Matthew Wright will still be wearing teal blue next month.
But it won’t be with PBA’s Phoenix Super LPG as he signed a two-year deal with B.League’s Kyoto.
And for the 31-year-old Filipino-Canadian sniper, moving out of his comfort zone is what he needs at this stage of his career.
“I think it’s going to be a great challenge because I feel like I was getting a little too comfortable in the Philippines being there for six years,” said Wright, who started his pro career with ABL team Westsports Malaysia back in 2015.
“We didn’t win a lot of games in Phoenix and it was very frustrating and I felt like I needed a change in scenery and just new challenges for myself.”
Back in 2016, Wright was drafted by the Fuel Masters in the Gilas round.
During his six-year stay with Phoenix, Wright almost reached the Finals twice. However, constant changes in the Fuel Masters’ roster composition made it hard to find momentum for them.
Throughout those six years, it was only Wright who was the constant.
Now, Wright is looking for stability in Japan.
“I’m always constantly trying to become a better basketball player. I think that the main goal is to always strive for improvement and developing your game and I felt like joining Kyoto would be the best fit for me.”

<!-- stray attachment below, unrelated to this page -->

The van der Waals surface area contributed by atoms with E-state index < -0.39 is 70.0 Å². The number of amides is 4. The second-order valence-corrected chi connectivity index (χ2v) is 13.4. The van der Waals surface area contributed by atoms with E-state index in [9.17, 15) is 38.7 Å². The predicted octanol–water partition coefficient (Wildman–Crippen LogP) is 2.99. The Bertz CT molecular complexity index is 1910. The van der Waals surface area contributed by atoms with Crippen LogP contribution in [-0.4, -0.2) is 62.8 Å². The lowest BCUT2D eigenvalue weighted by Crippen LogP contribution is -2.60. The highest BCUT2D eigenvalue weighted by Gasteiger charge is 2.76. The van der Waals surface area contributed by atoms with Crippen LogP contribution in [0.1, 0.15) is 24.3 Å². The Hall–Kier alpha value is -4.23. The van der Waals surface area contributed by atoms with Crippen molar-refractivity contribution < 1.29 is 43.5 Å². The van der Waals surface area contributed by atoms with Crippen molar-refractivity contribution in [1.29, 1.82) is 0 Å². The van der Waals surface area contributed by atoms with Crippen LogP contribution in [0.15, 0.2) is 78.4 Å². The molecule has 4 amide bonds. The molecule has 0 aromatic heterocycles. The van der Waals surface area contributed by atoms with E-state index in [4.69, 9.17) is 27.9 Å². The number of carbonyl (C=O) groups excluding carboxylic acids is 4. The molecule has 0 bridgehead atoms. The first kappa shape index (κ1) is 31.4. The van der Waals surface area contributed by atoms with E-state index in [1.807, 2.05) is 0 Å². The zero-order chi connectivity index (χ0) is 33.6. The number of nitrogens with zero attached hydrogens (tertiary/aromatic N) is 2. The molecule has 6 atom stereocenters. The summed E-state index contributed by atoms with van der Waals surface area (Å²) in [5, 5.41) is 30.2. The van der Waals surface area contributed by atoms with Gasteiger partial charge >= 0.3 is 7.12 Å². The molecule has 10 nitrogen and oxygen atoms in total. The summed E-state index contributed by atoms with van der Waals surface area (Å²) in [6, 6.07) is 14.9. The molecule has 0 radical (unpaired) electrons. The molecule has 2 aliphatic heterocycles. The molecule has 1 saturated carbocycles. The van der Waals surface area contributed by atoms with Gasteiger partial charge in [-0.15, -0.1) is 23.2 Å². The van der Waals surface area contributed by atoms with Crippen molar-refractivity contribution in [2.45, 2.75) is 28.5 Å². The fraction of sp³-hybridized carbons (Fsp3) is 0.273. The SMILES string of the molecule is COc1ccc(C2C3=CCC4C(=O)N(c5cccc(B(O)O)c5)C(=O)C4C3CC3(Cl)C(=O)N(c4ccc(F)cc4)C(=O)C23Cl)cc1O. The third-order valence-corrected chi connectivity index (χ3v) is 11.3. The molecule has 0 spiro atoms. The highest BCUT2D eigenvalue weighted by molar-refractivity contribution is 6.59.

With the Hannaryz, he will get to reunite with someone who is familiar with him.
Kyoto recently tapped former Canada youth basketball head coach Roy Rana.
“I’ve known Matthew since he was like 15 years old and was a young high school player and when I was a younger high school coach in Toronto,” said Rana, who previously coached Eastern Commerce Collegiate Institute when Wright was still with Martingrove Collegiate Institute.
“I got a chance to see his career really begin to blossom, where he was really not very well known and really started to develop a little bit later in his high school career.”
Despite being an Asian import, Wright will have a huge responsibility on his shoulders as Rana wants him to be one of the team’s leaders.
“He’s got incredible toughness. People don’t really understand that he’s had to go through a lot in his life, to be able to become the man that he’s become and become the player that he’s become.
“It’s something that I think is incredible and just to be part of that and to have witnessed that,” said Rana.
Kyoto though was one of the bottom teams during the 2021-22 B.League season, putting up a paltry 14-43 slate for 19th place.
But going to rebuilding teams is the story of Wright’s life.
“I’ve always been on the team that wasn’t necessarily the best team. I went to a good, decent high school and even in college I didn’t go to the biggest college in terms of winning and that kind of pedigree,” said Wright, a product of St. Bonaventure.
“But I feel like that’s been the trend in my career, is going to a team that doesn’t have the most expectations and then eventually with the group of guys that we have, we work hard and we have that underdog mindset, and eventually we do become a good team. So hopefully, with this Kyoto team, the same would happen.”